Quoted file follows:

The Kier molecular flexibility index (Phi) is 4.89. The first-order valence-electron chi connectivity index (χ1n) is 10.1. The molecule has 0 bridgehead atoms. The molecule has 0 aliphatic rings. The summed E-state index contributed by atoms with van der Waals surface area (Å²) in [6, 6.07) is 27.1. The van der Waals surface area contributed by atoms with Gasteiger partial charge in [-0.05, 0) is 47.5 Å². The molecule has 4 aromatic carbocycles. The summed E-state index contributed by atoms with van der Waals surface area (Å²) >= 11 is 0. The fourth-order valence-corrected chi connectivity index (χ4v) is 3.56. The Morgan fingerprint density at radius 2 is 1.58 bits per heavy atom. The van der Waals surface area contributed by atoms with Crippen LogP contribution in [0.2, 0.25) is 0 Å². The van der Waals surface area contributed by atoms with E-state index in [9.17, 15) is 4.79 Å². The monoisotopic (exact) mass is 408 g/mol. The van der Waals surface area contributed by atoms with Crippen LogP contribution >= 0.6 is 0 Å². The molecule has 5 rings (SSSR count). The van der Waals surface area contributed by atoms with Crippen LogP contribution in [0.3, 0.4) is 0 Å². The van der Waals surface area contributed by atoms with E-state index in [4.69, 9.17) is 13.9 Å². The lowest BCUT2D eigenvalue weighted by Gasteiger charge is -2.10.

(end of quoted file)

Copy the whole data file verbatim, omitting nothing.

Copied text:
The Kier molecular flexibility index (Phi) is 4.89. The first-order valence-electron chi connectivity index (χ1n) is 10.1. The molecule has 0 bridgehead atoms. The molecule has 0 aliphatic rings. The summed E-state index contributed by atoms with van der Waals surface area (Å²) in [6, 6.07) is 27.1. The van der Waals surface area contributed by atoms with Gasteiger partial charge in [-0.05, 0) is 47.5 Å². The molecule has 4 aromatic carbocycles. The summed E-state index contributed by atoms with van der Waals surface area (Å²) >= 11 is 0. The fourth-order valence-corrected chi connectivity index (χ4v) is 3.56. The Morgan fingerprint density at radius 2 is 1.58 bits per heavy atom. The van der Waals surface area contributed by atoms with Crippen LogP contribution in [0.2, 0.25) is 0 Å². The van der Waals surface area contributed by atoms with E-state index in [9.17, 15) is 4.79 Å². The monoisotopic (exact) mass is 408 g/mol. The van der Waals surface area contributed by atoms with Crippen LogP contribution >= 0.6 is 0 Å². The molecule has 5 rings (SSSR count). The van der Waals surface area contributed by atoms with Crippen LogP contribution in [0.3, 0.4) is 0 Å². The van der Waals surface area contributed by atoms with E-state index in [4.69, 9.17) is 13.9 Å². The lowest BCUT2D eigenvalue weighted by Gasteiger charge is -2.10.